OpenJurist

209 F2d 304 Pollin v. Saladini

209 F.2d 304

POLLIN

v.

SALADINI.

No. 11746.

United States Court of Appeals District of Columbia Circuit.

Argued December 15, 1953.

Decided January 14, 1954.

Mr. Irving B. Yochelson, Washington, D. C., for appellant.

Mr. James C. Toomey, Washington, D. C., for appellee.

Before WILBUR K. MILLER, BAZELON and WASHINGTON, Circuit Judges.

PER CURIAM.

1

Joseph Saladini was a subcontractor under the builder, Jack Pollin, in the construction of two apartment houses in Arlington, Virginia. He agreed, for the sum of $51,500, to do the brick and tile work according to the plans and specifications which provided that, in certain corridors and stairwells, the walls should be faced with glazed tile to a height of four feet, and should be faced with brick from that height to the ceiling.

2

At Pollin's request, Saladini substituted glazed tile for brick as facing matter for the upper portion of the walls; that is to say, the brick facing originally specified was omitted and glazed tile was used from floor to ceiling. After the work was completed, the parties were unable to agree on a financial settlement. Their dispute gave rise to the single question in this suit between them: is Saladini entitled to recover from Pollin the full value of the substituted tile facing, without any allowance to the latter for the fair value of the omitted brick facing? The District Court answered this question in the affirmative. Pollin appeals.

3

The trial judge, sitting without a jury, made findings of fact, not challenged by either party on appeal, which we summarize as follows:

4

1. The contract price, with agreed extra work not involved here, was $51,903.50. Pollin paid Saladini $41,000 and, in addition, paid $11,889.95 for materials Saladini was required to furnish. Thus he overpaid the contract price, and agreed extra work, by the sum of $986.45, and is to be credited with that amount in adjusting the controversy over the substitution of tile for brick.

5

2. Tile facing was applied on an area of 1,125 square feet for which brick facing had been specified originally. The reasonable cost of the substituted tile facing was $1,897.50, to which should be added the sum of $111.05 "because of breakage of saw blades and for other reasons," making a total of $2,008.55.

6

In reaching a conclusion from these facts, the trial judge said he had deducted from the sum of $1,897.50, which he had found as the reasonable cost of the added tile work,1 the overpayment of $986.45 made by Pollin on the original contract price, and so reached a balance of $911.05 in favor of Saladini; he then added:

7

"However, you have to make some allowance for the figures which were in the case of the change over, change of conditions; to do justice the Court will enter a judgment for the plaintiff in the sum of $800."

8

Thus the trial judge awarded Saladini the full value of the additional tile, without any allowance to Pollin for the cost of the brick facing which was omitted. This was because of the opinion which he expressed that the application of tile above the four-foot level was an extra not covered by the contract. Also because of that opinion, he made no finding as to the fair value of the omitted brick facing, although an expert witness, testifying for Saladini, fixed that value at $1,062 during his cross-examination.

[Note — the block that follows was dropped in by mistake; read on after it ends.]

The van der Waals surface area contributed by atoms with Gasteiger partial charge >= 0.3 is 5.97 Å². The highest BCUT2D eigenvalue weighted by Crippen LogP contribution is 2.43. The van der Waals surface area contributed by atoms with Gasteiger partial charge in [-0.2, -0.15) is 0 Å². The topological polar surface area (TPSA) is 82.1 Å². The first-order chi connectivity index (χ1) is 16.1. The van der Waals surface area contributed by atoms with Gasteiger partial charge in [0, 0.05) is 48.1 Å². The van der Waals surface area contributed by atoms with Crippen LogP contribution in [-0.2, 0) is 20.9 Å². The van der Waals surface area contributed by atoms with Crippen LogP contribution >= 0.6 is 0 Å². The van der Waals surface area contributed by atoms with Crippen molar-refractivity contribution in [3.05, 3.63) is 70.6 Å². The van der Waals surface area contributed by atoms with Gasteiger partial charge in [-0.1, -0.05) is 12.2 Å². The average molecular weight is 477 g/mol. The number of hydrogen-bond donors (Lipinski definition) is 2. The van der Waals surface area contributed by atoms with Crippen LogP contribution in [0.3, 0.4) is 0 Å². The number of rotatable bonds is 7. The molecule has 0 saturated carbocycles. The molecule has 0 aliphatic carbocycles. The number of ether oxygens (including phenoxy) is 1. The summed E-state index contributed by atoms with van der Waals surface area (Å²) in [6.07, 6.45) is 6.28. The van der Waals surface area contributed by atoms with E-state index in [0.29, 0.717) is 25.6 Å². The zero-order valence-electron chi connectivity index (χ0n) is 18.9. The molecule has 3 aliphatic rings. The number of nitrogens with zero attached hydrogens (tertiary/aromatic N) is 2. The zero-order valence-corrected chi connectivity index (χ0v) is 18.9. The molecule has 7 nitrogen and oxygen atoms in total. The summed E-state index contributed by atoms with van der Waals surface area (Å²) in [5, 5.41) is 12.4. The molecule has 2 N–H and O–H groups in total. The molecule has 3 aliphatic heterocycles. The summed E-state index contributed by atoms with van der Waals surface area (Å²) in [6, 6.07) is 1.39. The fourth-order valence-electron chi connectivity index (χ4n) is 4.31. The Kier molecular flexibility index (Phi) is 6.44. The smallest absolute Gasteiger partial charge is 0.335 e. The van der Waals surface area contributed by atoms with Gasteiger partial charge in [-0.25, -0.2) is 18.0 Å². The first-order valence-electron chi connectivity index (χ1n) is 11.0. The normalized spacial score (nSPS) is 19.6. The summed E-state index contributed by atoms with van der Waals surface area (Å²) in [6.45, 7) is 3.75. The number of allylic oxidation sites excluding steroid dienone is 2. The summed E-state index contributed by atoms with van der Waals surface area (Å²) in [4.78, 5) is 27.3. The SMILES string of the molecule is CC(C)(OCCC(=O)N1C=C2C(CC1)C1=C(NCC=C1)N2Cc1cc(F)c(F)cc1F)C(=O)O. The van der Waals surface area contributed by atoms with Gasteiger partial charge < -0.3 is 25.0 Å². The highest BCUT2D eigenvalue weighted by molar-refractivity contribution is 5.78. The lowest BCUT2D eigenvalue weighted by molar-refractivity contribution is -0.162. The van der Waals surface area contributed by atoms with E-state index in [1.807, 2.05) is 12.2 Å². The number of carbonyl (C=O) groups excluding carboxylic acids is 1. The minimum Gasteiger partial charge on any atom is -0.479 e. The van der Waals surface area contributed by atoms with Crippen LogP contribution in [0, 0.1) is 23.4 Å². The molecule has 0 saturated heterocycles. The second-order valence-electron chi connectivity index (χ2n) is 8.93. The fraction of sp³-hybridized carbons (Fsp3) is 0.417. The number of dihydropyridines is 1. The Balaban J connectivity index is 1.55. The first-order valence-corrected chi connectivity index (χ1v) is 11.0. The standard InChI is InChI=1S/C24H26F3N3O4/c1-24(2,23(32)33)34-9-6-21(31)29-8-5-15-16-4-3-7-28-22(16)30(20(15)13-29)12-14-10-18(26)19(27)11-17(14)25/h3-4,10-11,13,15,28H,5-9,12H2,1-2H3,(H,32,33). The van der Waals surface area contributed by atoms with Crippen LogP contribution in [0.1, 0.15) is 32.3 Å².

9

The fact that the brick facing above the four-foot level was specified in the contract and was included in the contract price was not disputed. As the contract price was paid in full, the judgment required Pollin to pay for two kinds of facing when only one kind was installed. It allows Saladini to collect for the brick facing which he did not apply, as well as for the tile facing which he did apply. This erroneous result was due to the trial judge's opinion that the upper part of the tile work was an extra, completely beyond the scope of the contract. We think the agreement to substitute tile for brick was an oral amendment of the original contract. The substituted material was more costly and more difficult to apply; but Saladini is entitled to no more than the additional expense to which he was put by the substitution.

10

On remand, the District Court should find the reasonable price of the omitted brick work. This should be deducted from the sum of $2,008.55 already found as the reasonable price of the substituted tile installation.2 The remainder will be the sum due Saladini on account of using tile instead of brick.3 The overpayment credit of $986.45 due Pollin should then be applied. Judgment should be against the party who is shown by this calculation to be indebted to the other.

11

Reversed and remanded.

Notes:

1. Thus the trial judge disregarded his finding that Saladini was entitled to the further sum of $111.05 for broken saw blades, etc.

2. This figure is the total of the sum of $1,897.50, found as the cost of the added tile work, and the sum of $111.05 for broken saw blades, etc.

The figure of $2,008.55 includes an item of overhead in the amount of $247.50, based on a finding by the trial court that the "reasonable charge for overhead for the tile work in said area is Fifteen Percent (15%) * * *." This finding was not challenged by either party. We think that when the trial court finds the "reasonable price of the omitted brick work," pursuant to the directive of this opinion, he should likewise include an item of overhead, presumably figured at the same percentage as that applicable to the tile work.

3. Any special damages incurred by Saladini through the change in the contract, such as out-of-pocket expenditures for materials or labor ordered for the omitted brick job and never used, may be allowed to him in the calculation, subject to the usual rules as to mitigation of damages.